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Er… yeah… not sure if you’re joking, but I wasn’t trying to convince you that your phone didn’t need its battery to receive stuff. I was telling you that it does not transmit anything while searching for cell towers

Hum, i’m not joking, IMO as antenna une phones are packed, and relativlry short compared to the signal wavelength, and they can be modeled close to a whip antenna, wich mean they have no (or less than 1) gain in reception, if you want to actually have a good range, you’d better amplify the signal in order to reach every possible cellular antenna ?
Its not “transmitting” anything, but the antenna amplifier is still working at full power no ?
I don’t pretend to be an expert about cellular network , but from the “physics” point of view…

Yeah, but I don’t think anybody denied any of this :wink:

Woups, nevermind, i misread and tought you denied the excessive battery drain !
(but, for my defense, you actually said that the process was passive :slight_smile: )

it is, but in a more … zoomed-out sense of the word? Like when examining the phone purely from the outside (how it interacts with its surroundings), oblivious of its internals

Please keep the tone respectful here.

I would like to at two things:

  1. Recommendations to keep the phone away from the body of fully-grown adults are precautionary. It is very hard to get scientific data for the effect of cell radiation on human health. On issue is the large distribution of cell phones and towers. To really asses the effect of the radiation on our health, we would a large enough test and control group: A set of people with very similar habits, health, education, living in a similar environment, similar age etc would have to be devided into a group using cells and being exposed to cell towers regulary (and for a predefined amount to make thinks comparable and anthoer group living without this exposition and no phones. These would have to be observed for a very long time, to detect long time effects. Such a studie would be hard to do and actually etically problematic.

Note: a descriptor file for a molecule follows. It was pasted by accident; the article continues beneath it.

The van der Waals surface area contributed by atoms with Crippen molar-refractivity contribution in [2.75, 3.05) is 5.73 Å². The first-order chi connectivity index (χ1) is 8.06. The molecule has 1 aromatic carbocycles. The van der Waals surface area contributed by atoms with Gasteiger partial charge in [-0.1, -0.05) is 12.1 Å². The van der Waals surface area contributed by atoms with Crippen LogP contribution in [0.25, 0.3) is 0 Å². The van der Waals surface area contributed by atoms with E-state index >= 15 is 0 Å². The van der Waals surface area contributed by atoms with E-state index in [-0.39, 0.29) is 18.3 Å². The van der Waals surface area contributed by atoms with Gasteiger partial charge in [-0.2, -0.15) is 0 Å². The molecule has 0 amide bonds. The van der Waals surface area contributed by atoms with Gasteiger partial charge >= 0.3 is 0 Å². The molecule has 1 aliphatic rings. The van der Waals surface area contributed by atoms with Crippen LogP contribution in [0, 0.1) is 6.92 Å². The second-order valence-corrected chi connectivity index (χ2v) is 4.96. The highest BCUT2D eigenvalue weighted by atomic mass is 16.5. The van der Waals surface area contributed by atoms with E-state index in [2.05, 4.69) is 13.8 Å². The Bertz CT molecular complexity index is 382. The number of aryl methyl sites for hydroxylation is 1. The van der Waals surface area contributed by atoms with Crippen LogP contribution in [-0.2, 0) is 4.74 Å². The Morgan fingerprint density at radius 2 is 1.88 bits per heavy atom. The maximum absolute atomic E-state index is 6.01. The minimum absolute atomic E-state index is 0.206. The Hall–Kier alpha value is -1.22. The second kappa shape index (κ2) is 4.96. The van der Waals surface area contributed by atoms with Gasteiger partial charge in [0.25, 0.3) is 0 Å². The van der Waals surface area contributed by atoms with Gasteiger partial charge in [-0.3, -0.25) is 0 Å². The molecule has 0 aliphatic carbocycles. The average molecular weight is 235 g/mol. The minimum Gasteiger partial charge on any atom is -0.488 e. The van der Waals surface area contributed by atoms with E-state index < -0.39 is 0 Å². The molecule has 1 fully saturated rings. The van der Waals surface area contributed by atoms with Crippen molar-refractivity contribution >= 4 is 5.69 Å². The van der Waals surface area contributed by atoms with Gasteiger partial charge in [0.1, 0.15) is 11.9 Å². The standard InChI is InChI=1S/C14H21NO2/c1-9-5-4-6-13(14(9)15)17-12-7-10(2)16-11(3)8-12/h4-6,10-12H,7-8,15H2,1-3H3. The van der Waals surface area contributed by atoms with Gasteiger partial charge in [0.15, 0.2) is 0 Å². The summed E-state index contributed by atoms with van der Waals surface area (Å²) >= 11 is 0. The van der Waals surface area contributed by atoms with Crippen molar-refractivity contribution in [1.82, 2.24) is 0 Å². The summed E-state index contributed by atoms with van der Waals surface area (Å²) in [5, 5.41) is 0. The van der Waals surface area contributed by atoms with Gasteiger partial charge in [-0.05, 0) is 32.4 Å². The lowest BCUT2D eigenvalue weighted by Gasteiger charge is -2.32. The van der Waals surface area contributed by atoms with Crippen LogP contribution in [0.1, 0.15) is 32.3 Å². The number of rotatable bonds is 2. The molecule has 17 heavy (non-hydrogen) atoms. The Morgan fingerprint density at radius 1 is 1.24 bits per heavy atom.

But: Because we are using cellphones since two decades now, side effects should be visible in statistics by now, and as far as i know, they are not. Can we say smarpthones are 100% safe? Propably not. But as far as i know, there is no indication that they are a health issue either, at least for adults, that is.

  1. The point of haffenloher is important thougt: A passive smartphone, ie. only recieving, should not increase the amount of radiation your are exposed to anyways, because of electricity, the space, all kinds of wireless technologies… but keep in mind: We are talking about smartphones here. These are sending and recieving data at very short time intervals to achieve push messages that are percieved as instant and download data in the background like mails, messages, latest weather data etc.

Edit: Lets look at publication of the WHO:
On key fact is:

The electromagnetic fields produced by mobile phones are classified by the International Agency for Research on Cancer as possibly carcinogenic to humans.

Electormagnetic fields are said to be classified a possible cacinogenic, they might be involved in causing cancer. Sounds scary! But…

A large number of studies have been performed over the last two decades to assess whether mobile phones pose a potential health risk. To date, no adverse health effects have been established as being caused by mobile phone use.

While the risks mobile phones possible pose for the human health have been studied, the WHO states that mobiles have not been found to cause adverse (harmful) health effects.

That said, there is no reason to panic, i will continue to carry my phone in my pocket whenever i want to and i do not fear any health issues caused by that. I would not let a a three year old run around and especially talk on a mobile for longer periods. If anyone feels uncomfortable with the phone radiation and seeks advice on how to minize the exposure, we as a community should be able to offer helpful advice. But we also should not spread FUD (fear, doubt and uncertainty).


I don’t doubt what you are saying, but I want to understand one thing, a non-techie: the phone does contact the station regularly, even if dormant - right?

Otherwise, why would you get those ticking noise when it’s lying next to any audio amp?


The precautionary principle is very sensible - and whilst I agree that there are confounding factors when designing an epidemiological study to look at mobile phones, it’s not impossible. However I would like to point out that all of the study alluded to above(Interphone) was funded by the mobile phone industry through a front organisation so that they could make it look like the study was independent - no vested interests there then…